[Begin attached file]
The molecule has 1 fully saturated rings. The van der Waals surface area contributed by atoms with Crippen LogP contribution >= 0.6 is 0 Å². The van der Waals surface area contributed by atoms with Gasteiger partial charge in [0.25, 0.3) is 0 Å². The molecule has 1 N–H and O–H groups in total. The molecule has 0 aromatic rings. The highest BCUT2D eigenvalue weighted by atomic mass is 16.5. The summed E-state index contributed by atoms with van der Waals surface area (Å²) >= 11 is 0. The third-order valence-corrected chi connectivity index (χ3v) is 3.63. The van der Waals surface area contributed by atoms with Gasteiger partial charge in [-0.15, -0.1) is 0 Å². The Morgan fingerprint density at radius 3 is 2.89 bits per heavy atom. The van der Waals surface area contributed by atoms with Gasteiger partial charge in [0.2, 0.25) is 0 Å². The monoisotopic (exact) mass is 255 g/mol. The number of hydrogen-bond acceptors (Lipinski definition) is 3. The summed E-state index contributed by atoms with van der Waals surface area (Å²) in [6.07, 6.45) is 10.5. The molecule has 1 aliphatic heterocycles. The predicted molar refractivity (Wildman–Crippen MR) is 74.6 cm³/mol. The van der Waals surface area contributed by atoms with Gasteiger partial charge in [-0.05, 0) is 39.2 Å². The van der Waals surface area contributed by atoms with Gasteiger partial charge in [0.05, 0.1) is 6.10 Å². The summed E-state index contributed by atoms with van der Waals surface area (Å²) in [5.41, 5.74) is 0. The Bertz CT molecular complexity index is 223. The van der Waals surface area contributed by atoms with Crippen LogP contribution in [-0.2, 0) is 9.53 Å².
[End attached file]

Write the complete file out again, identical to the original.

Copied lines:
The molecule has 1 fully saturated rings. The van der Waals surface area contributed by atoms with Crippen LogP contribution >= 0.6 is 0 Å². The van der Waals surface area contributed by atoms with Gasteiger partial charge in [0.25, 0.3) is 0 Å². The molecule has 1 N–H and O–H groups in total. The molecule has 0 aromatic rings. The highest BCUT2D eigenvalue weighted by atomic mass is 16.5. The summed E-state index contributed by atoms with van der Waals surface area (Å²) >= 11 is 0. The third-order valence-corrected chi connectivity index (χ3v) is 3.63. The van der Waals surface area contributed by atoms with Gasteiger partial charge in [-0.15, -0.1) is 0 Å². The Morgan fingerprint density at radius 3 is 2.89 bits per heavy atom. The van der Waals surface area contributed by atoms with Gasteiger partial charge in [0.2, 0.25) is 0 Å². The monoisotopic (exact) mass is 255 g/mol. The number of hydrogen-bond acceptors (Lipinski definition) is 3. The summed E-state index contributed by atoms with van der Waals surface area (Å²) in [6.07, 6.45) is 10.5. The molecule has 1 aliphatic heterocycles. The predicted molar refractivity (Wildman–Crippen MR) is 74.6 cm³/mol. The van der Waals surface area contributed by atoms with Gasteiger partial charge in [-0.05, 0) is 39.2 Å². The van der Waals surface area contributed by atoms with Gasteiger partial charge in [0.05, 0.1) is 6.10 Å². The summed E-state index contributed by atoms with van der Waals surface area (Å²) in [5.41, 5.74) is 0. The Bertz CT molecular complexity index is 223. The van der Waals surface area contributed by atoms with Crippen LogP contribution in [-0.2, 0) is 9.53 Å².